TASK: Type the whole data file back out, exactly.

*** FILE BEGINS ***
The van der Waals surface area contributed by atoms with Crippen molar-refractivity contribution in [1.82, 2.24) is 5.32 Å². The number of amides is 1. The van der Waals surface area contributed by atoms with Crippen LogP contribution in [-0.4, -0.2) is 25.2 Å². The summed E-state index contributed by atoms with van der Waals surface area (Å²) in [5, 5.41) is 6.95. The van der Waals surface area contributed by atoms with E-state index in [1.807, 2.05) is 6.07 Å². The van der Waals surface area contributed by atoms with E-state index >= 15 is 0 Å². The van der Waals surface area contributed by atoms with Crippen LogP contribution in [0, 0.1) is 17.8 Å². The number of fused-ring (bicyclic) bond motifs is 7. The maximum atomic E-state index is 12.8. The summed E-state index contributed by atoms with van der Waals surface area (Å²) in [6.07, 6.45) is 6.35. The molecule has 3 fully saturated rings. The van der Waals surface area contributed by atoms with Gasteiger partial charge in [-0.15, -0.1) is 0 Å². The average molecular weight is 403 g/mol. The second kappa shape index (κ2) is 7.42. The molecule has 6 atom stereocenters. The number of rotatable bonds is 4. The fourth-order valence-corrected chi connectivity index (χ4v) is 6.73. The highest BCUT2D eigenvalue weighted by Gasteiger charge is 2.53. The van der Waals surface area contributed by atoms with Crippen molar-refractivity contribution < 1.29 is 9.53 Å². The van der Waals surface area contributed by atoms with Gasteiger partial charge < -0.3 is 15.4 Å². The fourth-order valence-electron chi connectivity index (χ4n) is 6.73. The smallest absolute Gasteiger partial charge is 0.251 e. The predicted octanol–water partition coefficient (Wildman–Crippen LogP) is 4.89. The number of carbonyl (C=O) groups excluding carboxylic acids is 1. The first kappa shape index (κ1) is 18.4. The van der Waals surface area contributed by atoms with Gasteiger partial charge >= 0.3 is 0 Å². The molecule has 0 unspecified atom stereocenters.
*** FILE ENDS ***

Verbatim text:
The van der Waals surface area contributed by atoms with Crippen molar-refractivity contribution in [1.82, 2.24) is 5.32 Å². The number of amides is 1. The van der Waals surface area contributed by atoms with Crippen LogP contribution in [-0.4, -0.2) is 25.2 Å². The summed E-state index contributed by atoms with van der Waals surface area (Å²) in [5, 5.41) is 6.95. The van der Waals surface area contributed by atoms with E-state index in [1.807, 2.05) is 6.07 Å². The van der Waals surface area contributed by atoms with E-state index >= 15 is 0 Å². The van der Waals surface area contributed by atoms with Crippen LogP contribution in [0, 0.1) is 17.8 Å². The number of fused-ring (bicyclic) bond motifs is 7. The maximum atomic E-state index is 12.8. The summed E-state index contributed by atoms with van der Waals surface area (Å²) in [6.07, 6.45) is 6.35. The molecule has 3 fully saturated rings. The van der Waals surface area contributed by atoms with Gasteiger partial charge in [-0.15, -0.1) is 0 Å². The average molecular weight is 403 g/mol. The second kappa shape index (κ2) is 7.42. The molecule has 6 atom stereocenters. The number of rotatable bonds is 4. The fourth-order valence-corrected chi connectivity index (χ4v) is 6.73. The highest BCUT2D eigenvalue weighted by Gasteiger charge is 2.53. The van der Waals surface area contributed by atoms with Crippen molar-refractivity contribution < 1.29 is 9.53 Å². The van der Waals surface area contributed by atoms with Gasteiger partial charge < -0.3 is 15.4 Å². The fourth-order valence-electron chi connectivity index (χ4n) is 6.73. The smallest absolute Gasteiger partial charge is 0.251 e. The predicted octanol–water partition coefficient (Wildman–Crippen LogP) is 4.89. The number of carbonyl (C=O) groups excluding carboxylic acids is 1. The first kappa shape index (κ1) is 18.4. The van der Waals surface area contributed by atoms with Gasteiger partial charge >= 0.3 is 0 Å². The molecule has 0 unspecified atom stereocenters.